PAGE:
Tips for Choosing the Right Insurance and Financial Advisor
Collect the names of several advisors through recommendations from friends, family, business associates, and other sources. A list of advisors can also be found in your local phone book or by contacting your state’s insurance department. When it comes to insurance, a licensed insurance advisor in your area can provide information and advice on coverage options and cost-saving measures. Advisors may represent one company or several companies. All insurance companies and insurance advisors are regulated by state insurance departments. Keep in mind that advisors who sell variable products must be registered with the National Association of Securities Dealers and have additional state licenses.
When choosing an advisor, you should:
1. Check whether the advisor is a full-time and experienced advisor or one who sells insurance as a sideline.
2. Determine if your advisor has any professional designations.
- In addition to the courses most states require agents to take to remain licensed, many advisors take a series of courses to receive professional designations that you’ll find next to their name. Insurance advisor designations may include Chartered Life Underwriter (CLU) and Life Underwriter Training Council Fellow (LUTCF).
- Advisors who also are financial planners may have other designations, such as, Chartered Financial Consultant (ChFC), Accredited Estate Planner (AEP), or Certified Financial Planner (CFP). Other designations include Registered Health Underwriter (RHU) and Fellow Life Management Institute Program (FLMI).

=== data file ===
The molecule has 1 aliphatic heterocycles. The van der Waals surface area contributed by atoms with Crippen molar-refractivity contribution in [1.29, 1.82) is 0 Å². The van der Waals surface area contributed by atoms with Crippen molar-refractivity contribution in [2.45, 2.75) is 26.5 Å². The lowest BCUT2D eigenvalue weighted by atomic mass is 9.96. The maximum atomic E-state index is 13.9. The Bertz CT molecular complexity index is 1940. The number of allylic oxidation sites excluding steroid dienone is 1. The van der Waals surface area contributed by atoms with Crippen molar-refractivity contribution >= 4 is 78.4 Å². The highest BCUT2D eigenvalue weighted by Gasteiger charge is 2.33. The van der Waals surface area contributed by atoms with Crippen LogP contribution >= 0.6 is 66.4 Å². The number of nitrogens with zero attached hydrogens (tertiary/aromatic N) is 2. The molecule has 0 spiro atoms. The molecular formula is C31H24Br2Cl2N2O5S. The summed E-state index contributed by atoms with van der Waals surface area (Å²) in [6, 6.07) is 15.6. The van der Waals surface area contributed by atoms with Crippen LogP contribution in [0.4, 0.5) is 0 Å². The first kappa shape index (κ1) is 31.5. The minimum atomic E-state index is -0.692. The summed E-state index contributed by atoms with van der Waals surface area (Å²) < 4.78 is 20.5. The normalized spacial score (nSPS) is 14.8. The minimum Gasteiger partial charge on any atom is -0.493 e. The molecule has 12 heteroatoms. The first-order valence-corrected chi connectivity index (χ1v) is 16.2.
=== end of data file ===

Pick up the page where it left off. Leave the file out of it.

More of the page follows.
3. Ask whether the advisor is a member of a professional association.
- NAIFA is the largest financial services membership association and working with one of our members means that your advisor adheres to our strict code of ethics.
4. Most importantly, talk with the advisor to determine compatibility.
- Remember, you will be placing a great deal of trust in this person’s advice. There are many licensed professionals, so talk to several if necessary to make sure you’ve picked the right one.[divider style=”shadow”]
Helpful insurance and financial planning websites:
- Life and Health Insurance Foundation for Education (LIFE): www.lifehappens.org
- Health Insurance Association of America: www.hiaa.org/consumer/
- American Council of Life Insurers: www.acli.com/ACLI/Industry+Products/
- Insurance Information Institute: www.iii.org
- Financial Industry Regulatory Authority (FINRA): www.finra.org
- Investopedia.com: http://www.investopedia.com/university/buildingblocks.asp
- Motleyfool.com: http://www.fool.com/school/basics/investingbasics.htm
- Smartmoney.com: http://university.smartmoney.com/Departments/Investing101/
- Find and Compare Nursing Homes: www.medicare.gov/NHCompare
- National Institute of Aging: www.nia.nih.gov
- Social Security Administration: www.ssa.gov
Other helpful sites:
- Insurance and Investment Terms Glossary: www.naifa.org/consumer/glossary.cfm